The woodlands of Western Africa.
Medium, at about 10 inches in length from the beak to the end of the tail.
Up to 50 years in captivity.
Hand fed Senegals make extraordinary pets, and are known for being comical and entertaining. They are colorful, relatively small, and have the ability to talk and mimic, although they tend to be considerably more quiet than many other parrot species.
Most well socialized Senegals have very friendly personalities, but potential owners should be aware that Senegals have a tendency to become "one person" birds, and may not desire interaction with other family members. While this is not always true, it does happen on occasion. Having all of the members of the family interacting with your Senegal will help ensure that this one person bonding doesn't occur.
Mature Senegals have grey heads with green wings and chests. On their bellies, they sport a V-shaped patch of color ranging from yellow and orange to red, depending on the subspecies. They are known as "monomorphic", meaning that Senegals of both sexes are identical in color. The dark head is a striking feature on these charming little birds.
Captive Senegals should be offered a varied diet consisting of fresh fruits and vegetables, healthy seeds such as flax, hemp and chia seed, tree nuts, and a high quality formulated pelleted diet.
Consider making Chop as it is a fresh frozen diet that you can learn to make. It's an easy and convenient method of providing your Senegal with a wide variety of vegetables, grains and vegetable protein. As with any companion bird, fresh water in a clean bowl should be provided daily and changed if food and other detritus gets in the water.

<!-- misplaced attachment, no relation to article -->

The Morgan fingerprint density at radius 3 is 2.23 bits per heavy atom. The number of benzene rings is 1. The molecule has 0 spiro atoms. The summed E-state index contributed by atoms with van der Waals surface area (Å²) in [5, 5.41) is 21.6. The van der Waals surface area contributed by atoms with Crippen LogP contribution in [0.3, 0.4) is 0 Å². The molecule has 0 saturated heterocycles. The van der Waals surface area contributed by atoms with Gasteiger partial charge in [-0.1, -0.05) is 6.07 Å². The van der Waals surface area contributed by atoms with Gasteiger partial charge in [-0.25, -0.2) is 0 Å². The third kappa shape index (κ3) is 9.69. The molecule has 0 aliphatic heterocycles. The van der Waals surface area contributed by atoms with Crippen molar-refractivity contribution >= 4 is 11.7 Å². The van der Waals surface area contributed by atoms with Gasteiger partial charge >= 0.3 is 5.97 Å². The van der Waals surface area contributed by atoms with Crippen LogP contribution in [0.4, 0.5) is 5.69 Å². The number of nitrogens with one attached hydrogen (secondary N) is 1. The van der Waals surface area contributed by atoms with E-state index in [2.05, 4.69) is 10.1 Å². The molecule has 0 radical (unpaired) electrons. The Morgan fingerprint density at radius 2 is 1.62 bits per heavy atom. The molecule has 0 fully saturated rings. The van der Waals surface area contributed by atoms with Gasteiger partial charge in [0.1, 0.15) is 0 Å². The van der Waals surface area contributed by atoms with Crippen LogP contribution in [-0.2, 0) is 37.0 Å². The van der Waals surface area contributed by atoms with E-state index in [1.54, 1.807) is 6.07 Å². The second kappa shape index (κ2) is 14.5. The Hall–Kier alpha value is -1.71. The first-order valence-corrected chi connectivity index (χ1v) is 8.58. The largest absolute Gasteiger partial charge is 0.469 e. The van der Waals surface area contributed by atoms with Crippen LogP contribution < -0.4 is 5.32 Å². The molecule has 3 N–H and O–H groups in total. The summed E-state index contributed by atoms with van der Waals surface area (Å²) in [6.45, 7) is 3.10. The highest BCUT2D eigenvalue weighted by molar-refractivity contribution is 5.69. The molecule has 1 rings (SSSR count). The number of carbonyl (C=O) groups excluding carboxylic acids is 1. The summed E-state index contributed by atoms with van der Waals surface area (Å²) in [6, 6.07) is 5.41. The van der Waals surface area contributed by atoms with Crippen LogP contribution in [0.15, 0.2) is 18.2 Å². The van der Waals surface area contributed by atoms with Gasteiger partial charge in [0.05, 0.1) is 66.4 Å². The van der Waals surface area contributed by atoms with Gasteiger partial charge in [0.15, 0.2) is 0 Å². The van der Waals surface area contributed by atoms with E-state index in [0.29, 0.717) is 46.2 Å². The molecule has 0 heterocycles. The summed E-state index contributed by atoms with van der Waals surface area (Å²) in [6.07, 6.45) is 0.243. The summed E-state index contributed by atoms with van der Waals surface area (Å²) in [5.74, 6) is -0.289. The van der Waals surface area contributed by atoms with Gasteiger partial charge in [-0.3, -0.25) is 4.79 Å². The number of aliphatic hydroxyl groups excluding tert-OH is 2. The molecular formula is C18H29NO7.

An all seed diet should be avoided as feeding nothing but seed is extremely unhealthy and can lead to illness and even be fatal.
Senegals should be provided with at least one hour a day to play outside of their cages on a play stand or another bird-safe area. Providing toys on the stand with small foot toys, bells, balls, chewable leather and wood toys will give your Senegal something to do as well as providing her with a bit of time away from her enclosure. They love to climb and can be quite the little acrobats, so many Senegals appreciate a variety of swings, ladder, and other toys to explore.
Senegals as Pets:
Captive bred Senegals are fascinating birds, and have easily made a place for themselves among the most popular pet bird species. Charming and highly trainable, these little parrots have a knack for being a great source of entertainment and amusement for their owners. While they are not nearly as common as a companion bird as African Greys or Cockatiels, they have earned a reputation as being an easy-going and playful companion bird.
Senegals, or "Sennies" as they are affectionately referred to by many owners, bond strongly with their owners and thrive on daily interaction with them. Those interested in owning a Senegal should be willing to make time for handling and socialization with the bird every day.
Prospective owners should also plan to invest in a variety of toys and accessories for their birds. Senegals can be strong chewers, so it's a good idea to provide them with some wooden perches and toys to exercise their beaks on.
If you think a Senegal Parrot might be the right bird for you, connect with an adoption and education foundation or parrot rescue and try to set an appointment to visit one. You may find a wonderful match with a bird that is in need of a home. Many birds lose their homes due to unforeseen circumstances so adoption is a wonderful way of providing a home to a Senegal that is in need of a loving family. You may find that one of these African beauties is exactly what you've been looking for in a feathered companion.
Edited by: Patricia Sund